One, Allure editor in chief Linda Wells, managed to procure a drink after the bar closed just before 7, mostly through prolonged begging. She later offered to share the bounty, a vodka soda, with Reader's Digest's Tom Prince and Departures editor in chief Richard David Story. "I don't have swine flu," she added helpfully. (They declined.) Nearby, New York magazine film critic David Edelstein, a finalist for columns and commentary, bickered with event staff over his rebellious refilling of his Diet Coke.
It was no wonder, then, that Backpacker's Jonathan Dorn exulted on his third trip to the stage, "We're going to have money for booze tonight! I'm going to buy a bottle and sit in the park." The actual plan reportedly involved Dorn teaming up with his former Rodale co-workers, along with the victorious Reader's Digest crew, and heading to the House of Brews for a long-standing tradition of balancing sliders on the points of the awards. Dorn was one of the many winners who counteracted a general gloom and jadedness with pure delight. "Holy wha, as we say in the upper peninsula of Michigan," exclaimed Jean Jennings, editor of Automobile magazine when her magazine won for columns and commentary. Honorees from magazines like Bicycling, Saveur, Foreign Policy and Print echoed the sentiment.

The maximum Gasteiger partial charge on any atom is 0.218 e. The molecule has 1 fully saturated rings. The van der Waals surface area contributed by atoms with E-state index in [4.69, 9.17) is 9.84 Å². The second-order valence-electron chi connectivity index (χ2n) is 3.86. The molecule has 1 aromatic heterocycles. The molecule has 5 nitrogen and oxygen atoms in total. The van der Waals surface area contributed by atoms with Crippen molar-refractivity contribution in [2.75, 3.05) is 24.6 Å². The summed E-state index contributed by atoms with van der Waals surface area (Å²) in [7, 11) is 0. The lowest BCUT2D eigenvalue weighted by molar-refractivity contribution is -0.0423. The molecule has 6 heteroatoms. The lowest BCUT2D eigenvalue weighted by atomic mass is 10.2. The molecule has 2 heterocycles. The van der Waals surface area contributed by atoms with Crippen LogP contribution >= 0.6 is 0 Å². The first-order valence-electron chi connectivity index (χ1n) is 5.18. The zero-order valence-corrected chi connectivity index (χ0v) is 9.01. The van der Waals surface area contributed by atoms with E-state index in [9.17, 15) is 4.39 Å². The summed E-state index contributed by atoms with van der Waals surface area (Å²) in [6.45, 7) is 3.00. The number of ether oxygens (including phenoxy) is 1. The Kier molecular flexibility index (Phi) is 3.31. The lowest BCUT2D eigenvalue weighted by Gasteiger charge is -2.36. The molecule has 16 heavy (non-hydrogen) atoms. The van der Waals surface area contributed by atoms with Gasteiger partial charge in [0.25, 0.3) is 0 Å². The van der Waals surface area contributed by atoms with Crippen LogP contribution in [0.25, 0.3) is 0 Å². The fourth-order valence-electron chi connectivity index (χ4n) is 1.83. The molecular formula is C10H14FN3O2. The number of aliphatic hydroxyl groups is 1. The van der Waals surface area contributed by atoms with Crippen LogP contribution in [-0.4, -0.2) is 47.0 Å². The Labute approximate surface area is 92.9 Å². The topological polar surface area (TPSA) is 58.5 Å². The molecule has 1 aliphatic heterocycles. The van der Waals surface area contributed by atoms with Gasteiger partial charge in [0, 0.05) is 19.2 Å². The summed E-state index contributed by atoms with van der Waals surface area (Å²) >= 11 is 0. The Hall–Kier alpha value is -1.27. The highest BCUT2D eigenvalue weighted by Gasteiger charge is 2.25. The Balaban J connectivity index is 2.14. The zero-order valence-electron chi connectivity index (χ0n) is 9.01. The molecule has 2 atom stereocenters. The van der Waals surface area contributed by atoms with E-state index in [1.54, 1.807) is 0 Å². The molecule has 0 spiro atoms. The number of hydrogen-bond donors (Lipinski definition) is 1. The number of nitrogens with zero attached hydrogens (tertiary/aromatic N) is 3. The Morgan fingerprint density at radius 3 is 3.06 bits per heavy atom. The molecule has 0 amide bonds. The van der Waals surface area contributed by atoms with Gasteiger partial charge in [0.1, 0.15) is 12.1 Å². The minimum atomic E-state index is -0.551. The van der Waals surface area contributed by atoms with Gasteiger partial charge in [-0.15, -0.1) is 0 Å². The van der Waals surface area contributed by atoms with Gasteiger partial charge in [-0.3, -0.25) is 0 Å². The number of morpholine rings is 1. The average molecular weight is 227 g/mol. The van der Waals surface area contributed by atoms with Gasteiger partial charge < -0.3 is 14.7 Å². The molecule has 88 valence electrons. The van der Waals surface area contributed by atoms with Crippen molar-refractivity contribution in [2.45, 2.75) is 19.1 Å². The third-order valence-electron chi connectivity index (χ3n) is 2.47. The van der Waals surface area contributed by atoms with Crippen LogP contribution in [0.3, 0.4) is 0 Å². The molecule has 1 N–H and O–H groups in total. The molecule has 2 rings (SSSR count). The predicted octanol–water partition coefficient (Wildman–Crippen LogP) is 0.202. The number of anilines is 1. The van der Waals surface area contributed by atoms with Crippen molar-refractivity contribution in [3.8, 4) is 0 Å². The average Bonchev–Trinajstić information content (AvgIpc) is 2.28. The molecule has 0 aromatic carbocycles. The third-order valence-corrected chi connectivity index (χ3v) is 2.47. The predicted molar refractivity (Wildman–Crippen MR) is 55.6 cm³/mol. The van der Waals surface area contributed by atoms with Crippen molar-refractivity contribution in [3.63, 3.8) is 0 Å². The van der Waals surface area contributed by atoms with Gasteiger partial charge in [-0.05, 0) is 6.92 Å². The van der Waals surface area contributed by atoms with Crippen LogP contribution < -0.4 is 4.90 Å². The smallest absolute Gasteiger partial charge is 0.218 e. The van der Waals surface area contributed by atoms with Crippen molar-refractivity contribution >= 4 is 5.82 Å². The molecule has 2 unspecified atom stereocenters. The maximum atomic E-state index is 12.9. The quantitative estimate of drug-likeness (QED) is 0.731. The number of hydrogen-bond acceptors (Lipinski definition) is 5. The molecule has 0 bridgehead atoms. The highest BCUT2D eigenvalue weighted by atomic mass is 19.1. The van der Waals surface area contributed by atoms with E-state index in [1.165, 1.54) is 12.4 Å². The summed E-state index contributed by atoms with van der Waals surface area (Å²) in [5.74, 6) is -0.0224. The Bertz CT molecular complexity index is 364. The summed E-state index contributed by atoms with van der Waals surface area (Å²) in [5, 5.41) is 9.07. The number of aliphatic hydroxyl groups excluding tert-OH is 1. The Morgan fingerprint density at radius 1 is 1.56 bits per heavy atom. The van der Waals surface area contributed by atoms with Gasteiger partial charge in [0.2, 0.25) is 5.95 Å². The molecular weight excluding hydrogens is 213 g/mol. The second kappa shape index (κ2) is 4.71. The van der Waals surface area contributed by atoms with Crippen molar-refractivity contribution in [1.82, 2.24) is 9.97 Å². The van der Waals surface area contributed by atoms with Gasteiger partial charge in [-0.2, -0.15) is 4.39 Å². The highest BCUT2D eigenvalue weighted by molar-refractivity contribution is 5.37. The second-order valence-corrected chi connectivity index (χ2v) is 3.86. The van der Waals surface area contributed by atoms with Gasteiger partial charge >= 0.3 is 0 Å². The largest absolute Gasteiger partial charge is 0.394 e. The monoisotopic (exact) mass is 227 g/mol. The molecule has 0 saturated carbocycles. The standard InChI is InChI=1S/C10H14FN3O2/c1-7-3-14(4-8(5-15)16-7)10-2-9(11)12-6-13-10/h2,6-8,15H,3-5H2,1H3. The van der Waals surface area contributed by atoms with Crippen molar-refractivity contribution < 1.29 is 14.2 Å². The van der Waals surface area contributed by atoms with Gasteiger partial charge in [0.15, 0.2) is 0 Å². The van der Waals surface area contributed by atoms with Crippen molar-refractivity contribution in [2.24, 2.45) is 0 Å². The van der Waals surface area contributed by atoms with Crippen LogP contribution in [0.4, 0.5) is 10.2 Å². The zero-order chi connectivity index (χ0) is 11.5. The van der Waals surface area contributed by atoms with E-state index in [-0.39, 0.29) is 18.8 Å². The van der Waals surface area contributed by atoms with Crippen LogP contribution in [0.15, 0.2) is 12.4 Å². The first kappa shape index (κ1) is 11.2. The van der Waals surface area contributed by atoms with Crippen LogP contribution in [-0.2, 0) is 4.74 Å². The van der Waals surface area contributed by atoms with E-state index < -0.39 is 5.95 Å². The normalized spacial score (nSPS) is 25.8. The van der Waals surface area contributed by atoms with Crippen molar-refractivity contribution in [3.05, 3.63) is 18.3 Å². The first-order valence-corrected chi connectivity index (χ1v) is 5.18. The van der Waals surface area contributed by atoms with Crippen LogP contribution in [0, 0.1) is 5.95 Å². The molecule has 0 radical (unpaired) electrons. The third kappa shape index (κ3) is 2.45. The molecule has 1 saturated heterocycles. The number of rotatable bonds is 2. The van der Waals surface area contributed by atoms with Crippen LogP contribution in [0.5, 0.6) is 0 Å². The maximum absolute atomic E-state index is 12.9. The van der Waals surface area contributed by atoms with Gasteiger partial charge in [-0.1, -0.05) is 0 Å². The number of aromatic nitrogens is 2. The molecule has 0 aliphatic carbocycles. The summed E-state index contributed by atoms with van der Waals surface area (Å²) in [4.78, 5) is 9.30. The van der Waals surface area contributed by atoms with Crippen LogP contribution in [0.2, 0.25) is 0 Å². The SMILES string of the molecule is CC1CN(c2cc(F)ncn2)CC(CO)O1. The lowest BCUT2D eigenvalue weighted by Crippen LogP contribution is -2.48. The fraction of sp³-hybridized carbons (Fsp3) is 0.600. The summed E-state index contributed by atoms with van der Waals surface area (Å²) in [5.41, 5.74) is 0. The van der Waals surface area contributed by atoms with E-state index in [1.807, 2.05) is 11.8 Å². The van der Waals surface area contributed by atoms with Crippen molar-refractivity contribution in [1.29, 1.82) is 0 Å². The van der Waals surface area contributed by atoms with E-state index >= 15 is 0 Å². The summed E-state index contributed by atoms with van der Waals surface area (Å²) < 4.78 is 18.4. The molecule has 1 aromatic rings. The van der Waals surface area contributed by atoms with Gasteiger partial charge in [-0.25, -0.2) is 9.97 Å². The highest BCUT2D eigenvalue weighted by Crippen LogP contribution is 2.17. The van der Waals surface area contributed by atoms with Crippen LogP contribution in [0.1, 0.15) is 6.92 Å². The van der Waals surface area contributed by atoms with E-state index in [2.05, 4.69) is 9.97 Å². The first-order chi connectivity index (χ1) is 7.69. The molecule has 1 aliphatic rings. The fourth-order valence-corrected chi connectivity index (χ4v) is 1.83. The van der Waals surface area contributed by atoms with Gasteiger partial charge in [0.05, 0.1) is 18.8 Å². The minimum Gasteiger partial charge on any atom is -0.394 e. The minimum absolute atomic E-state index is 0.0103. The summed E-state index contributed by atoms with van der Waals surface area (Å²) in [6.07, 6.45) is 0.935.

But it was hard to dispel the feeling that the party, generally speaking, was over, despite the undeniably meritorious journalism being honored. The digital awards -- which went to Backpacker (twice), New York magazine, and AARP The Magazine -- were given pride of place at the beginning of the ceremony. ("I do most of my reading online, just to keep track of the nice things people say about me on Gawker," said presenter Jimmy Fallon.) The prominent nod to the Nineties-era supereditor and lavish, high-cost photo shoots felt wholly nostalgic, as Anna Wintour, Tina Brown, Jann Wenner and Graydon Carter took to the stage, rather awkwardly, to pay tribute to Annie Leibovitz.
"Anna's so happy to see me in a dress," the photographer cracked when she took the stage. She added, "You can imagine the stories behind getting these four together." Indeed, there were decades of rivalry and/or friendship among the editors, and one Leibovitz-related anecdote in particular was recalled over Champagne after the ceremony. That famous Leibovitz cover of Demi Moore pregnant in Brown's Vanity Fair was later mocked by Carter's Spy magazine, this time with a photo composite of a "pregnant" Bruce Willis -- with Carter himself providing the body.